type filesystem = File of string | Directory of filesystem list

The opendir and readdir functions are used to open a directory and read elements from the directory. I'm going to define a handy readdir_no_ex function which hides the annoying End_of_file exception that readdir throws when it reaches the end of the directory:

# open Unix  (*  You may need to #load "Unix.cma" *)
    
  let readdir_no_ex dirh =
    try
      Some (readdir dirh)
    with
      End_of_file -> None;;
val readdir_no_ex : Unix.dir_handle -> string option = <fun>

The type of readdir_no_ex is this. Recall our earlier discussion about null pointers.

readdir_no_ex : dir_handle -> string option

I'm also going to define a simple recursive function which I can use to convert the filesystem type into a string for (eg) printing:

# let rec string_of_filesystem fs =
    match fs with
    | File filename -> filename ^ "\n"
    | Directory fs_list ->
        List.fold_left (^) "" (List.map string_of_filesystem fs_list);;
val string_of_filesystem : filesystem -> string = <fun>

Note the use of fold_left and map. The map is used to (recursively) convert each filesystem in the list into a string. Then the fold_left (^) "" concatenates the list together into one big string. Notice also the use of pattern matching. (The library defines a function called String.concat which is essentially equivalent to fold_left (^) , but implemented more efficiently).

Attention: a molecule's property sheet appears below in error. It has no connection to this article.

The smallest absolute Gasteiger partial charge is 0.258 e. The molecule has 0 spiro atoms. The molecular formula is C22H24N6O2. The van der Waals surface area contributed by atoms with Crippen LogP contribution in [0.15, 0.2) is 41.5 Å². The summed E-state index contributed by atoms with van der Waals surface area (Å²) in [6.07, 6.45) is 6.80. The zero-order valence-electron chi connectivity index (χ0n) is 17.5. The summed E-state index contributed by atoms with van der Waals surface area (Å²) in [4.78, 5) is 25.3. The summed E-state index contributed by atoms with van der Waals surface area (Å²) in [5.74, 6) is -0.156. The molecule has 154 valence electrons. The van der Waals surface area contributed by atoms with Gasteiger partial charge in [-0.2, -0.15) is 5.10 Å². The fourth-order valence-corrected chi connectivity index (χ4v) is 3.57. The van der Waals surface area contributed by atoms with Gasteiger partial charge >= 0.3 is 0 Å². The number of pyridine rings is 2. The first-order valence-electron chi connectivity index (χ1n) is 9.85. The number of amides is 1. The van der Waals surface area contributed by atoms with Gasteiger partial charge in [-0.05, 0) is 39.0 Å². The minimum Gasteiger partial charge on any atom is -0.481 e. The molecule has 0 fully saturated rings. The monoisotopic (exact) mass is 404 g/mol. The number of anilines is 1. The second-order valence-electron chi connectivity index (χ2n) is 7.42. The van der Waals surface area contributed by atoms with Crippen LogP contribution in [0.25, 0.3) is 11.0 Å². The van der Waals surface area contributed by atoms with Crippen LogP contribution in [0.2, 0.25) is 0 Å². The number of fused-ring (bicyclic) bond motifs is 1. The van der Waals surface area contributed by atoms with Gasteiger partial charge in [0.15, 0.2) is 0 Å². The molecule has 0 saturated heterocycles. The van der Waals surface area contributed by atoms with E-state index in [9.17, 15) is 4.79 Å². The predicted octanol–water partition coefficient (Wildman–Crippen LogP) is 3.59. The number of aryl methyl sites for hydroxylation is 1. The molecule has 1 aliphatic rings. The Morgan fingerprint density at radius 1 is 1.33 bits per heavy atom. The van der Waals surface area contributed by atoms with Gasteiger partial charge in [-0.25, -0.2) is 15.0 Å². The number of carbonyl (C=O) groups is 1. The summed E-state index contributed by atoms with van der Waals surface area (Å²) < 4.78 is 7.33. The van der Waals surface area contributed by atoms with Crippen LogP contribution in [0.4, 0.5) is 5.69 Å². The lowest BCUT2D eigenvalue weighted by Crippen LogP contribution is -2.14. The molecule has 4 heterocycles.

Now let's define a function to read a directory structure, recursively, and return a recursive filesystem data structure. I'm going to show this function in steps, but I'll print out the entire function at the end of this section. First the outline of the function:

let rec read_directory path =
  let dirh = opendir path in
  let rec loop () =
    (* ..... *) in
  Directory (loop ())

The call to opendir opens up the given path and returns a dir_handle from which we will be able to read the names using readdir_no_ex later. The return value of the function is going to be a Directory fs_list, so all we need to do to complete the function is to write our function loop which returns a list of filesystems. The type of loop will be: